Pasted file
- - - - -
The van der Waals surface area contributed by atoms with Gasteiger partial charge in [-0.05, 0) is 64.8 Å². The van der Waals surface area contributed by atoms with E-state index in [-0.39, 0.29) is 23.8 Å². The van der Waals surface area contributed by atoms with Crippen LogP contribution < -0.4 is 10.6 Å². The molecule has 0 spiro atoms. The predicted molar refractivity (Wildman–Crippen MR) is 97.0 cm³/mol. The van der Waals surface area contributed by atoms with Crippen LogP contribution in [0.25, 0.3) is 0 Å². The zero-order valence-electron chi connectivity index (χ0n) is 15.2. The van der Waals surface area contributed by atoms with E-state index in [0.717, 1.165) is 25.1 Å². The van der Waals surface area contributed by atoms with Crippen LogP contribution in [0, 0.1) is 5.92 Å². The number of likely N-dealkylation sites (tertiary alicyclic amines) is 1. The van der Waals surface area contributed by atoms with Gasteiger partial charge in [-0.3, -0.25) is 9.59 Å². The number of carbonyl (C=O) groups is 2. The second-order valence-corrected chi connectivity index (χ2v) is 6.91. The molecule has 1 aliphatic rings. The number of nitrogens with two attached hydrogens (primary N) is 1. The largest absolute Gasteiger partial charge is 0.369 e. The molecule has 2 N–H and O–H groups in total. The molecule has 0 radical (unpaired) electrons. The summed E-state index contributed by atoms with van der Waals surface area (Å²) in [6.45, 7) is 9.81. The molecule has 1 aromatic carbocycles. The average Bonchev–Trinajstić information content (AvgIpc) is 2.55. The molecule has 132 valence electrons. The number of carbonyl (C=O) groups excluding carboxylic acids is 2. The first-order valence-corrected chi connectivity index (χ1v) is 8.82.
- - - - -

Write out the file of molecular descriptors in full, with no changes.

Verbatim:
The van der Waals surface area contributed by atoms with Gasteiger partial charge in [-0.05, 0) is 64.8 Å². The van der Waals surface area contributed by atoms with E-state index in [-0.39, 0.29) is 23.8 Å². The van der Waals surface area contributed by atoms with Crippen LogP contribution < -0.4 is 10.6 Å². The molecule has 0 spiro atoms. The predicted molar refractivity (Wildman–Crippen MR) is 97.0 cm³/mol. The van der Waals surface area contributed by atoms with Crippen LogP contribution in [0.25, 0.3) is 0 Å². The zero-order valence-electron chi connectivity index (χ0n) is 15.2. The van der Waals surface area contributed by atoms with E-state index in [0.717, 1.165) is 25.1 Å². The van der Waals surface area contributed by atoms with Crippen LogP contribution in [0, 0.1) is 5.92 Å². The number of likely N-dealkylation sites (tertiary alicyclic amines) is 1. The van der Waals surface area contributed by atoms with Gasteiger partial charge in [-0.3, -0.25) is 9.59 Å². The number of carbonyl (C=O) groups is 2. The second-order valence-corrected chi connectivity index (χ2v) is 6.91. The molecule has 1 aliphatic rings. The number of nitrogens with two attached hydrogens (primary N) is 1. The largest absolute Gasteiger partial charge is 0.369 e. The molecule has 2 N–H and O–H groups in total. The molecule has 0 radical (unpaired) electrons. The summed E-state index contributed by atoms with van der Waals surface area (Å²) in [6.45, 7) is 9.81. The molecule has 1 aromatic carbocycles. The average Bonchev–Trinajstić information content (AvgIpc) is 2.55. The molecule has 132 valence electrons. The number of carbonyl (C=O) groups excluding carboxylic acids is 2. The first-order valence-corrected chi connectivity index (χ1v) is 8.82.